Stability AI Vice President Ed Newton-Rex Steps Down Over Copyright Concerns
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Stability AI’s Vice President Ed Newton-Rex, recently announced his resignation, opposing the company’s claims that using copyrighted content for AI training is “fair use.”
“I’ve resigned from my role leading the Audio team at Stability AI, because I don’t agree with the company’s opinion that training generative AI models on copyrighted works is ‘fair use,’” wrote Ed Newton-Rex, former vice president of audio at the company.
Ed Newton-Rex was one of the world’s leading experts, who openly voiced his opinion on Generative AI. With his departure from the company, Ed has now brought public and business attention to the issue of AI and copyright.
Newton-Rex expressed gratitude to his former colleague and founder Emad Mostaque for the work they had done up to that point, but said he was unable to change Stability AI’s official stance on using models of copyrighted material in training.
He pointed to a 22-page commentary that his former employer sent to the U.S. Copyright Office, which labeled the new technology as “an acceptable, transformative, and socially-beneficial use of existing content that is protected by fair use.”
I’ve resigned from my role leading the Audio team at Stability AI, because I don’t agree with the company’s opinion that training generative AI models on copyrighted works is ‘fair use’.
I’ve resigned from my role leading the Audio team at Stability AI, because I don’t agree with the company’s opinion that training generative AI models on copyrighted works is ‘fair use’.— Ed Newton-Rex (@ednewtonrex) November 15, 2023
First off, I want to say that there are lots of people at Stability who are deeply…
Mostaque replied to Newton-Rex’s Twitter thread, providing a direct link to the submitted comment.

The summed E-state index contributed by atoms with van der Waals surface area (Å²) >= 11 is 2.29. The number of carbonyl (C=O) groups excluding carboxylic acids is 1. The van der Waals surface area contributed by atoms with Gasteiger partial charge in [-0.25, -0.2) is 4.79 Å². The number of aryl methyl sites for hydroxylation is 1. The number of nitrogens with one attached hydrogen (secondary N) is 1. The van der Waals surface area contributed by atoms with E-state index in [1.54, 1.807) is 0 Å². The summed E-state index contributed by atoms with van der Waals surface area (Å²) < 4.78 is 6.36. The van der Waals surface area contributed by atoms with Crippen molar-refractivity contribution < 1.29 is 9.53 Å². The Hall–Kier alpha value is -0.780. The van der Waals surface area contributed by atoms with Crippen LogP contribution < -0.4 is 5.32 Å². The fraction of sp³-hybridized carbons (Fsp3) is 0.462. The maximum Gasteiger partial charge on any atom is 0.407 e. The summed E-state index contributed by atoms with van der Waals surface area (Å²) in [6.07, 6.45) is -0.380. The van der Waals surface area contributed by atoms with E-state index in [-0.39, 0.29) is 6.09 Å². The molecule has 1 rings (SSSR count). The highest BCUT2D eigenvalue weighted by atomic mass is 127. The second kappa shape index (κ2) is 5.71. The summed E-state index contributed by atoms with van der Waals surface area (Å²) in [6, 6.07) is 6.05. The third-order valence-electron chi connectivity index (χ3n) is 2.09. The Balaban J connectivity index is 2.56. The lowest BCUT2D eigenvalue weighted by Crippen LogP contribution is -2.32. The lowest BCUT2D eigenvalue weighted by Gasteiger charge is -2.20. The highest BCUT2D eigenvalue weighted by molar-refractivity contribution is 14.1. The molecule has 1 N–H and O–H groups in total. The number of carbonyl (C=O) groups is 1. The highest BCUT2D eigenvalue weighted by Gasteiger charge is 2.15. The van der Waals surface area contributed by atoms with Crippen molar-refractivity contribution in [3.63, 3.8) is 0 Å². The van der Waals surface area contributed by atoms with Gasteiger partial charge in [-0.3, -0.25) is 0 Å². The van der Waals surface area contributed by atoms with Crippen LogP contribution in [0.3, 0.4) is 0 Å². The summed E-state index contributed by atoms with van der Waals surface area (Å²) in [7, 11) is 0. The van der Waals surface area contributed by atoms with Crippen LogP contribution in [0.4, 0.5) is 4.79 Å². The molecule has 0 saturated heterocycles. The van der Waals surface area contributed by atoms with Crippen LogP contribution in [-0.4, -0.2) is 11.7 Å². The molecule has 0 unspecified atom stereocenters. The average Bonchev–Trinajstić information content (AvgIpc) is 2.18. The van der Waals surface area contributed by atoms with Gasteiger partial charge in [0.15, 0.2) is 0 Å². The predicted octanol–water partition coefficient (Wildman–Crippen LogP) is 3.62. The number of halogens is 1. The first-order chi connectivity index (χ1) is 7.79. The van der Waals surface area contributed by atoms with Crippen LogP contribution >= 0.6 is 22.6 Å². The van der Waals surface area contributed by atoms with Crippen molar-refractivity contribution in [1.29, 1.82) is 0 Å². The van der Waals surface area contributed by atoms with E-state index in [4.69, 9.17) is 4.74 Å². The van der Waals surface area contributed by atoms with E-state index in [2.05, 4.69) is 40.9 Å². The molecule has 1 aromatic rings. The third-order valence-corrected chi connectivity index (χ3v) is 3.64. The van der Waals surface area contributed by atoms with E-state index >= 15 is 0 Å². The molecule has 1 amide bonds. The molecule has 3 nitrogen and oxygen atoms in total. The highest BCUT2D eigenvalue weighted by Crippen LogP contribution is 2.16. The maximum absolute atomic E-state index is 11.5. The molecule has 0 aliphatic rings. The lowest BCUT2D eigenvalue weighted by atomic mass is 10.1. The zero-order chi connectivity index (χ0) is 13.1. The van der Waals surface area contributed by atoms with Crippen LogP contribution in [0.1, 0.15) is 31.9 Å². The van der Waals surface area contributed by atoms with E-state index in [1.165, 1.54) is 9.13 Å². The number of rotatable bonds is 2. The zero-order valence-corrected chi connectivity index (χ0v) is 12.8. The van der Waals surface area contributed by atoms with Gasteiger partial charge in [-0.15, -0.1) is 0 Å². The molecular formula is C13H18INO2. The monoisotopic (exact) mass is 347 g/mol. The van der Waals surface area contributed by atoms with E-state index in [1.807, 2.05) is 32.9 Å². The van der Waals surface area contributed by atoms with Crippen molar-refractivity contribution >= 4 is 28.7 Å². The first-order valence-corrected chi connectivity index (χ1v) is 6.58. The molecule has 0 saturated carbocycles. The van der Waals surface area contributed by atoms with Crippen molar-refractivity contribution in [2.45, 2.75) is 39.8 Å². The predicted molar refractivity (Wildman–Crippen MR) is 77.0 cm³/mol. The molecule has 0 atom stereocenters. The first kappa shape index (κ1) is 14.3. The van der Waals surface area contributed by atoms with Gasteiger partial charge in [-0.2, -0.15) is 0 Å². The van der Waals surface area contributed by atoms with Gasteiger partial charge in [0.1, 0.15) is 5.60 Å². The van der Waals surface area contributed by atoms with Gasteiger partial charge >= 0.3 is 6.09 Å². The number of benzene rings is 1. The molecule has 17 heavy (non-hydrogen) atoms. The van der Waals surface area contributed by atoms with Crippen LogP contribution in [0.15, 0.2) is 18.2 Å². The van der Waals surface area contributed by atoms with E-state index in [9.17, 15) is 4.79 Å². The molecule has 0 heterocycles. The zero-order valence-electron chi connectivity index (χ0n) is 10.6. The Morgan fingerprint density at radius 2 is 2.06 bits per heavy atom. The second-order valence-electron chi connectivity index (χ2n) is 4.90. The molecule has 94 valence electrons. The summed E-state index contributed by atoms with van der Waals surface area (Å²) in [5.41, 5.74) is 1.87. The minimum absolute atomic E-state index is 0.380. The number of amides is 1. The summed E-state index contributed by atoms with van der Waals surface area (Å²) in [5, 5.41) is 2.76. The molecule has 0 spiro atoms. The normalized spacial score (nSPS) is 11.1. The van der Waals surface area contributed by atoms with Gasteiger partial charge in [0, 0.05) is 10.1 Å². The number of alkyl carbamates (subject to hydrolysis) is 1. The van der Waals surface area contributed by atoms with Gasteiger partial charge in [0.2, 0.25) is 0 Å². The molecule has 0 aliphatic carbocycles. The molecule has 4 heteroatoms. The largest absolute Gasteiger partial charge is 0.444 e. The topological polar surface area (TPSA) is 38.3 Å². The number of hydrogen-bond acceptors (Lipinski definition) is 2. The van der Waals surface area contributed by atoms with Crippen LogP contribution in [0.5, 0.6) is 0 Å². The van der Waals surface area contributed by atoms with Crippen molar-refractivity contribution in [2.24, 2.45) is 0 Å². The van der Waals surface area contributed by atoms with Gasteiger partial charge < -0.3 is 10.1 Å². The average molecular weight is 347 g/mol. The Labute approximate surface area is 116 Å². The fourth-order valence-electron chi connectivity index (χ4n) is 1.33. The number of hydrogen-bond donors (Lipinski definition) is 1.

“[It] was great working with you [and] this is an important discussion,” Mostaque replied.
Was great working with you & this is an important discussion.— Emad (@EMostaque) November 15, 2023
The considered input we gave to the Copyright Office on why we believe fair use supports creative development is here: https://t.co/Wxfo3JXpS5
Generative AI models can create text, images, music and videos based on cues, deriving knowledge from a vast array of training data, most often taken from the open internet. As a result, copyright has become a central part of the debate around this technology.
Stability AI’s Previous Lawsuit Involvements
Since July, Stability AI, Midjourney and Deviant Art have been involved in a lawsuit against the artificial intelligence-based image generators for alleged copyright infringement. In October, a federal judge dismissed most of the claims by a group of artists, including illustrator Sarah Andersen, against Midjourney and Deviant Art, but said the lawsuit against Stability AI could go forward.
“I’m sure I’m not the only person inside these generative AI companies who doesn’t think the claim of ‘fair use’ is fair to creators,” Newton-Rex concluded on twitter. “I hope others will speak up, either internally or in public, so that companies realize that exploiting creators can’t be the long-term solution in generative AI”, he added.
Recently, hardware designing and manufacturing Intel invested in Stability AI. The investment is reportedly Intel’s key step forward in its ambitious AI plans.
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